The World Council of Churches' Concern for Health, Healing and Mission, and the Heritage of Breklum's Mission History

Article excerpt

The global ecumenical movement and important local places of ecumenical research and partnership work belong together. This also applies for a conference on "The global health situation and the mission of the church in the 21st century", and the particular significance and history of this place in Breklum. Where is this place and why on earth is it important in the geography of Christian world mission? This ecumenical conference and retreat centre, called Christian Jensen College, is located in the rural part of northern Germany called Schleswig Holstein, some 150 km north of Hamburg, 15 km from the North Sea, and 60 km south of Denmark.

It is not due just to the natural beauty of this Frisian landscape or the attractive and undisturbed nature of this place of retreat and silence that has made Breklum the privileged place for international ecumenical partnership work and missiological research. Before everything else, it is the special historical heritage of missionary commitment and the long tradition of spiritual and educational renewal that has given this place its identity, its ecumenical prominence and its distinct flavour.

Some 130 years ago, it was the simple rural parish pastor Christian Jensen--born and brought up not too far away right behind the dykes of the North Sea in a rough sea climate and with the wide horizons of the north Frisian sky--who founded a training seminary for young pastors and missionaries at this place. In addition, Jensen also later founded a Christian secondary school (the gymnasiam Martineum, which is now our conference centre) and an important printing press and publishing house. In his person, Jensen really was a prominent focus of evangelical re-awakening in the 19th century in this part of the country. He was not only a pioneer of Christian publishing and of Christian education, but first of all he reminded people of the global horizon of Christian faith and the worldwide nature of the Christian family, which had to take shape even in a remote village and rural parish like Breklum here in north Friesland. It is in this village, where from 1876 to 1970 the governing bodies and the directorate of the so-called Schleswig Holsteinische Evangelische Lutherische Mission zu Breklum were located, that more than 200 young pastors were trained to be sent out to build up the Lutheran church of immigrants in America and Canada because it was from this region that massive emigration took place to the Americas in the middle of the 19th century.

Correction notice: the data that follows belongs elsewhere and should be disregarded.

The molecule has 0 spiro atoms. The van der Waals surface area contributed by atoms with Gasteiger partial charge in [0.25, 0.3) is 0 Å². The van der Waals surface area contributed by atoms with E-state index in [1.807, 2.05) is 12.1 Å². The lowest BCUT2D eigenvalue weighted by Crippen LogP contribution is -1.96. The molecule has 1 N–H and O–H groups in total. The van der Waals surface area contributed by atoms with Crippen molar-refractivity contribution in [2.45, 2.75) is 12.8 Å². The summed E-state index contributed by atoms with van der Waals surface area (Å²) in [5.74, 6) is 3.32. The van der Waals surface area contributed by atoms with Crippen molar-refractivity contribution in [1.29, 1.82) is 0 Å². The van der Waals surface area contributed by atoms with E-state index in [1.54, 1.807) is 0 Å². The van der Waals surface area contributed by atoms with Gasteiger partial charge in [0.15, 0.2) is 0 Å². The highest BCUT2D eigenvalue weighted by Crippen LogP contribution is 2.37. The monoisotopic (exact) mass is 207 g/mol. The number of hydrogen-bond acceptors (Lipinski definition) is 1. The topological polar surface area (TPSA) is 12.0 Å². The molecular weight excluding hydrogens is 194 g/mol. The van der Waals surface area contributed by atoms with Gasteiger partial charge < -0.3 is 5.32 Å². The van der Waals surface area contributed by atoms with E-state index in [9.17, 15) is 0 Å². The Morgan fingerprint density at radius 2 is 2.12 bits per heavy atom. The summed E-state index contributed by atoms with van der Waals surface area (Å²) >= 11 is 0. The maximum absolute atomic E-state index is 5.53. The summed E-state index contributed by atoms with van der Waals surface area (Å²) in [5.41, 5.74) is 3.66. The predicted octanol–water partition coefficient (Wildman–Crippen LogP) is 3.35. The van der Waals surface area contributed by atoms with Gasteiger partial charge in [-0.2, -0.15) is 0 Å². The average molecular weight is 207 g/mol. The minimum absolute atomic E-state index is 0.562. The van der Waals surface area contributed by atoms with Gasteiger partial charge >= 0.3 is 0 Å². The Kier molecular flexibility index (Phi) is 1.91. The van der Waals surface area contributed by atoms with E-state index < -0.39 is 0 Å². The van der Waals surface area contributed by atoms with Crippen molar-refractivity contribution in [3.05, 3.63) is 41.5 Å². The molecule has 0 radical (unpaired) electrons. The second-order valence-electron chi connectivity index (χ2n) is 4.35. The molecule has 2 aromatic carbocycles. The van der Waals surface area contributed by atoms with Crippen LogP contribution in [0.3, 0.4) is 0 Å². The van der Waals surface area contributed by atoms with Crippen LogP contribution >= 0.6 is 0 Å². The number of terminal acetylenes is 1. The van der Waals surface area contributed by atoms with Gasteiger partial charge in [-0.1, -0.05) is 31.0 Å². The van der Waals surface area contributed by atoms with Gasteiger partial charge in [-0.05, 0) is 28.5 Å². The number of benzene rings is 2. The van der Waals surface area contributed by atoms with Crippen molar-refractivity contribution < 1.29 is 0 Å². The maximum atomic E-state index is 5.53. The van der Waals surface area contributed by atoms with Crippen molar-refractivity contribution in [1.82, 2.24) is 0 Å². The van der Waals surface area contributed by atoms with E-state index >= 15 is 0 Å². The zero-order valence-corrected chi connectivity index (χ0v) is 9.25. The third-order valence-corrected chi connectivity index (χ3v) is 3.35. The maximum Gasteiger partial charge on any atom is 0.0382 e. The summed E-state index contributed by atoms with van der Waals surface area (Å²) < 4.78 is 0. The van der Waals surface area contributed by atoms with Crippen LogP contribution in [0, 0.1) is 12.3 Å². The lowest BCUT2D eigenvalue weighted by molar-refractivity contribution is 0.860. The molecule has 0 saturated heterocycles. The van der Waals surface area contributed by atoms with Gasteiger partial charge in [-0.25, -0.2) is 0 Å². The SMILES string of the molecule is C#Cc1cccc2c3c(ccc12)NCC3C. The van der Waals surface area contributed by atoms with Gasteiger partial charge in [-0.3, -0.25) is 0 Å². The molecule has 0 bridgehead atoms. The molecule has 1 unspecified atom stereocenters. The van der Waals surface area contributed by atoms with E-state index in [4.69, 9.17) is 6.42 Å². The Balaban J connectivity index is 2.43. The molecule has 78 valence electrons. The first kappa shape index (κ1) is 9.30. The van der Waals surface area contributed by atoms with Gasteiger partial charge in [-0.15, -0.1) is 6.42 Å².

Moreover, it is from this village, where first attempts were launched and supported, that missionaries went out to Jeypore in India (state of Orissa) and also to China, and later other countries in the Pacific, Africa and Asia. However, apart from his commitment to world mission and home mission, or the renewal of Christian life on German soil (both were always seen as closely interrelated) Christian Jensen also held deep theological convictions concerning the holistic nature of Christian witness and service. He believed that these always had to include the dimension of health and healing as an integral part of Christian mission alongside the concern for education and the proclamation of the gospel. Health care for the sick, and particularly for the mentally ill was part of Christian Jensen's agenda from the beginning. He accompanied a young fellow of his own age who had been suffering from tuberculosis for a long time, and this marked and redirected his life and inner vocation as a counselling pastor much more than as an academic theologian.

This was the background for the initiative to found a hospital for mentally sick people - a project that only materialised in 1900, which was the year in which Christian Jensen himself died of tuberculosis. The so-called "sanatorium" or hospital for mentally ill people, as well as the Breklum Mission worked in very close co-operation with a leading psychiatrist from Flensburg, Dr. Andreas Mahler, as well as with the deaconess movement of the 19th century, which found its centre in the deaconess hospital in Flensburg some 40 km away. …


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